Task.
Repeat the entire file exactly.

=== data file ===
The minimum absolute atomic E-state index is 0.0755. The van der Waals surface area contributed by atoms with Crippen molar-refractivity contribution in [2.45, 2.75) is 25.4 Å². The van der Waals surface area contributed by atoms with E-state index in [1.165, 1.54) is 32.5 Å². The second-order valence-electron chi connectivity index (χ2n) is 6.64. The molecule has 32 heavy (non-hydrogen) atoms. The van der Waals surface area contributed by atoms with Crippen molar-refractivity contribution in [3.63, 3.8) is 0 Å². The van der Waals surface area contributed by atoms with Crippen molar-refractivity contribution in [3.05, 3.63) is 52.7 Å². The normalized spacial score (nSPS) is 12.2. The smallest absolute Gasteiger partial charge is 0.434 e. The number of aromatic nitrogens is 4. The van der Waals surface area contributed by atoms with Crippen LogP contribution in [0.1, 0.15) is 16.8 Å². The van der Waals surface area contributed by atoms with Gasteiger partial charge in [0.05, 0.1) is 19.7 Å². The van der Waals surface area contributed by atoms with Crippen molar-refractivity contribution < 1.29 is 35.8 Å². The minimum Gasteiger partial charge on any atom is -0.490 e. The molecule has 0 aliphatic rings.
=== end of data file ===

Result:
The minimum absolute atomic E-state index is 0.0755. The van der Waals surface area contributed by atoms with Crippen molar-refractivity contribution in [2.45, 2.75) is 25.4 Å². The van der Waals surface area contributed by atoms with E-state index in [1.165, 1.54) is 32.5 Å². The second-order valence-electron chi connectivity index (χ2n) is 6.64. The molecule has 32 heavy (non-hydrogen) atoms. The van der Waals surface area contributed by atoms with Crippen molar-refractivity contribution in [3.63, 3.8) is 0 Å². The van der Waals surface area contributed by atoms with Crippen molar-refractivity contribution in [3.05, 3.63) is 52.7 Å². The normalized spacial score (nSPS) is 12.2. The smallest absolute Gasteiger partial charge is 0.434 e. The number of aromatic nitrogens is 4. The van der Waals surface area contributed by atoms with Crippen LogP contribution in [0.1, 0.15) is 16.8 Å². The van der Waals surface area contributed by atoms with Gasteiger partial charge in [0.05, 0.1) is 19.7 Å². The van der Waals surface area contributed by atoms with Crippen molar-refractivity contribution < 1.29 is 35.8 Å². The minimum Gasteiger partial charge on any atom is -0.490 e. The molecule has 0 aliphatic rings.